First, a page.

What is the History of Modern Artificial Intelligence?
While there are many recorded instances of very basic AI well before modern times, the true field of Artificial Intelligence wasn’t founded until 1956, at a conference hosted by John McCarthy and Marvin Minsky, at Dartmouth College, in Hanover, New Hampshire.  In that conference, Allen Newell, Cliff Shaw, and Herbert Simon introduced the “Logic Theorist”, a program that attempted to mimic and replicate the human species’ ability to solve problems. While this conference felt like a disappointment to John McCarthy, it is still seen as one of the most important parts of the history of AI. 
AI truly flourished during the next eighteen years though, with computers becoming more affordable, more powerful, and more popular. More demonstrations of AI started to arise, such as Joseph Weizenbaum’s “ELIZA”, and Newell and Simon’s “General Problem Solver”. Governments were interested and funding skyrocketed. 
But then the “AI winter” of 1974-1980 hit, a period of six years where the interest and funding of AI took a hit. This period badly damaged the image of the AI industry at the time and hurt technology companies quite a bit. 
Yet in 1980, the field of AI got revitalized with a new surge of funding, partly from the British government, making sure that they didn’t fall behind the Japanese.  Expert systems were introduced, and deep learning techniques became popularized, allowing AI to now mimic human experts and to learn. 
While funding dropped off yet again in the late eighties and continued until the mid nineties, AI kept developing, even with its decreased funding and public interest, with most of AI’s landmark goals being completed during the ten-year period between 1990 and 2000. In 1997, the “Deep Blue” program, developed by the technology company IBM, defeated the reigning world chess champion and grand master Gary Kasparov. This was the first time AI had ever defeated a reigning world champion at chess and it became one of the most famous and most publicized AI moments of all time , with another IBM program named “Watson” winning the game show Jeopardy in 2011.  1997 was also the year that one of the first modern speech recognition software’s was implemented by Microsoft, and “Kismet”, a robot created by Cynthia Breazeal that could recognize and display emotions, was completed.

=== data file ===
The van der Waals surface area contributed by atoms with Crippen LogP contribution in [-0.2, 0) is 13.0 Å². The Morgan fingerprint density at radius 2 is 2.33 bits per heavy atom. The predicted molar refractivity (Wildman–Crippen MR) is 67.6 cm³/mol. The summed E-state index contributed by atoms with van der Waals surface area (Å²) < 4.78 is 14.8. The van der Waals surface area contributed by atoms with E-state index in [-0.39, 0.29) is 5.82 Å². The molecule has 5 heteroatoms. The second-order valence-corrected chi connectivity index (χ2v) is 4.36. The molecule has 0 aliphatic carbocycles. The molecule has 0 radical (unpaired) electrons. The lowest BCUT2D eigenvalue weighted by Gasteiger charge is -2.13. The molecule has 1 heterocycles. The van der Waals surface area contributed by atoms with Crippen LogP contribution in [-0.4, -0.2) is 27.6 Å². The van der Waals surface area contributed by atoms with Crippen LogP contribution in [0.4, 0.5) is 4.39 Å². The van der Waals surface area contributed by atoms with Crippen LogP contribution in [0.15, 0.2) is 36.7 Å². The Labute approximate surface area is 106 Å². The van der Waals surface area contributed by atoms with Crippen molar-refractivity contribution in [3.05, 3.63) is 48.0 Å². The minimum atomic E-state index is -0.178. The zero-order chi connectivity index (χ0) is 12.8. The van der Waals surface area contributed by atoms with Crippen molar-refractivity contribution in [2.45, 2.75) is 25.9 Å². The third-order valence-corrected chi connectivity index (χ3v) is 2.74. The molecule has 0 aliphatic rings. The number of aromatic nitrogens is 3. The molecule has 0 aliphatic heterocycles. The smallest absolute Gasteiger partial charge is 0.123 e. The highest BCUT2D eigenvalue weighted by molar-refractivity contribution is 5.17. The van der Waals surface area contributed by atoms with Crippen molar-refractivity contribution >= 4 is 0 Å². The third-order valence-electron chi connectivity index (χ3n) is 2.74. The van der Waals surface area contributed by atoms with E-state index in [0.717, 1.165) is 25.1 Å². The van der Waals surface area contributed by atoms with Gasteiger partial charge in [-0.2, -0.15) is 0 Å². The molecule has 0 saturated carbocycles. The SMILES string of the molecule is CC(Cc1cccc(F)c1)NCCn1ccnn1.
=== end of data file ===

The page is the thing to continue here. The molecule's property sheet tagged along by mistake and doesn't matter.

While not many huge steps in the evolution of AI have been made since 2011, other than some like the automated drive mode in “Tesla” cars, AI is still developing and still advancing, and it is one of the most relevant topics of the century. With the shrinking pool of jobs and the increasing amount of people, some people are starting to think if we ever needed AI in the first place. What do you think?
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 “A Brief History of Artificial Intelligence.” LiveScience, Purch, <a href=”https://www.livescience.com/49007-history-of-artificial-intelligence.html”>https://www.livescience.com/49007-history-of-artificial-intelligence.html
 Scott, John, et al. “The History of Artificial Intelligence.” Science in the News, Harvard University, 21 Apr. 2019, <a href=”http://sitn.hms.harvard.edu/flash/2017/history-artificial-intelligence/”>http://sitn.hms.harvard.edu/flash/2017/history-artificial-intelligence/
 Gabbatt, Adam. “IBM Computer Watson Wins Jeopardy Clash.” The Guardian, Guardian News and Media, 17 Feb. 2011, https://www.theguardian.com/technology/2011/feb/17/ibm-computer-watson-wins-jeopardy